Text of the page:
A cognitive illusion can be defined as the viewer's knowledge and assumptions about the world, or unconscious inferences. There are three categories of cognitive illusions: ambiguous illusions, distorting illusions, and paradox, or fiction, illusions. Ambiguous illusions are images or objects that allow for the viewer to have two valid interpretations of what the object represents or what it actually is. The viewer is usually able to mentally visualize one interpretation right away and eventually the second, after some time. However, both interpretations cannot be seen at the same time because that would interfere with the full perception of either one, and the brain simply does not allow that. Perhaps the best example of an ambiguous illusion is the Necker Cube, which is a line-frame drawing of a cube with all of it's edges parallel. When the two lines meet, it is hard to tell whether the corner is coming out or going into the page, which is what makes it an ambiguous figure. Distorting illusions are images or objects that are distorted in their geometrical make (i.e. size, length, position, or curvature). One famous example of a distortion illusion is the Muller-Lyer Illusion, where two separate lines with arrows at either end of each line appear to be of different length because on one line, the arrows point out, while on the other line, the arrows point in. Lastly, a paradox or fiction illusion is an image or object that is simply impossible in 3-D or "real life", however  they look very real and very possible in 2-D representations. One of the best examples of a paradox illusion is the impossible staircase, or the Penrose stairs. As we look at the 2-D picture of the stairs, it seems like a normal set of stairs, however it becomes evident that we are either ascending or descending, but getting nowhere.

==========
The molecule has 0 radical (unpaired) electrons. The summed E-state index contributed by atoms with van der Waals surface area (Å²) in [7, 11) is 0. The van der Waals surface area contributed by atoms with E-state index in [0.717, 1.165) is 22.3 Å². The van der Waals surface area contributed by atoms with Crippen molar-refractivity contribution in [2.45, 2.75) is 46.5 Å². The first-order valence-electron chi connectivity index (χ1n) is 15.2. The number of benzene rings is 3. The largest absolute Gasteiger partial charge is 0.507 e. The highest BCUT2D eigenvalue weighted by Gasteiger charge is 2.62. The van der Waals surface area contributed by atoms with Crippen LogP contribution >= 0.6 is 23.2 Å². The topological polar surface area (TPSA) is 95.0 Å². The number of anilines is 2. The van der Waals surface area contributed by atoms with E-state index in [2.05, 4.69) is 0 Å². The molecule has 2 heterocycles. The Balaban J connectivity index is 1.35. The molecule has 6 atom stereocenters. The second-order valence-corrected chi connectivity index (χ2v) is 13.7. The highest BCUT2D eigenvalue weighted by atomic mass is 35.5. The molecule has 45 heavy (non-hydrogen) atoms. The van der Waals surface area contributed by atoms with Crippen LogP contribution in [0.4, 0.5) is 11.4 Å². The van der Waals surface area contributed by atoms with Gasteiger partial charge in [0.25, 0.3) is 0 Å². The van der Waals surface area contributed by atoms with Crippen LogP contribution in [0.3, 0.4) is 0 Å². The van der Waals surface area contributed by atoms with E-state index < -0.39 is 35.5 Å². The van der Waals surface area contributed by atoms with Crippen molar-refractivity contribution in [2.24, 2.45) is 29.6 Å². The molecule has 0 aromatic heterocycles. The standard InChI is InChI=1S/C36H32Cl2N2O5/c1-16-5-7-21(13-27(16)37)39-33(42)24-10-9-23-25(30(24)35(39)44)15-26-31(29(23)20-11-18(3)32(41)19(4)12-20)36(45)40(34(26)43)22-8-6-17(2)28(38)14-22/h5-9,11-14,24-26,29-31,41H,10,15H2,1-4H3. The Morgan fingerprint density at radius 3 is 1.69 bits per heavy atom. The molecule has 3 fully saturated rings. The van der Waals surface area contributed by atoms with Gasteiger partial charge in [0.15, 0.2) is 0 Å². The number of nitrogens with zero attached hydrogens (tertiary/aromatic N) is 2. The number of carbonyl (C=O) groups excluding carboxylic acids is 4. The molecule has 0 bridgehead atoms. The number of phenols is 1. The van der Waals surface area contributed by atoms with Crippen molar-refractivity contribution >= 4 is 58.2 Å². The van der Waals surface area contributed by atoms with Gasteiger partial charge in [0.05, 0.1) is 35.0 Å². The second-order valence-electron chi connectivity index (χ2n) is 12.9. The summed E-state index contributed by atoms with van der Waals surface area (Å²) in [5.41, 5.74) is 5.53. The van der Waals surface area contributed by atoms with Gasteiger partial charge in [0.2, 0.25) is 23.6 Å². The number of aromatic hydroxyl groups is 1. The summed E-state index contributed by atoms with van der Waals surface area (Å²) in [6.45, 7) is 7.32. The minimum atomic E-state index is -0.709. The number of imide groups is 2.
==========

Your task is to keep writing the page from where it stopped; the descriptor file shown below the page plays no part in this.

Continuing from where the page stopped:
Necker Cube                                 Müller-Lyer                                 Penrose Stairs

 

LINKS:

 

What is an Illusion? 

This link is an article that discusses the overall concept of an illusion, written by Dr. Block of Hofstra University.

 

Perceptual Illusions and Brain Models

This is a paper written by Dr. Richard Gregory that describes visual illusions and what role our senses play in creating visual illusions.

 

Types of Optical Illusions

This article describes in detail the three main types of illusions: physiological, literal, and cognitive.

 

The Neuroscience of Illusions

This is an article from the magazine Scientific America that describes how tricking the eye can reveal how the brain functions.

 

Not Just Your Imagination

This article from Science Daily describes how tricking the eye may actually lead to the brain actually perceiving a "moving" illusion as actually moving.

 

Well-known/Common Illusions

This is an article that details several types of illusions as well as famous illusions used as teaching tools in most psychology classes.

 

The Importance of Perceptual Illusion Research

This is an article from National Geographic that highlights why it is important to study illusions because they can have various effects on the functioning of the brain.

 

Is That Even Possible!

This is a link to several optical illusions, some common and some new.

 

Illusions Galore!

This is a link to more illusions used at the University of Massachusetts.

 

Perceptual Constancy vs. Perceptual Illusion

This is a link to an article that discusses why our retina projects an image differently than what it actually is. Why do illusions occur?

 

 

 

*This page was developed by Pooja Patel

**To my knowledge, all images, links, and text used on this page are public. If there are any copyright issues, please email me at: Pooja.V.Patel@live.mercer.edu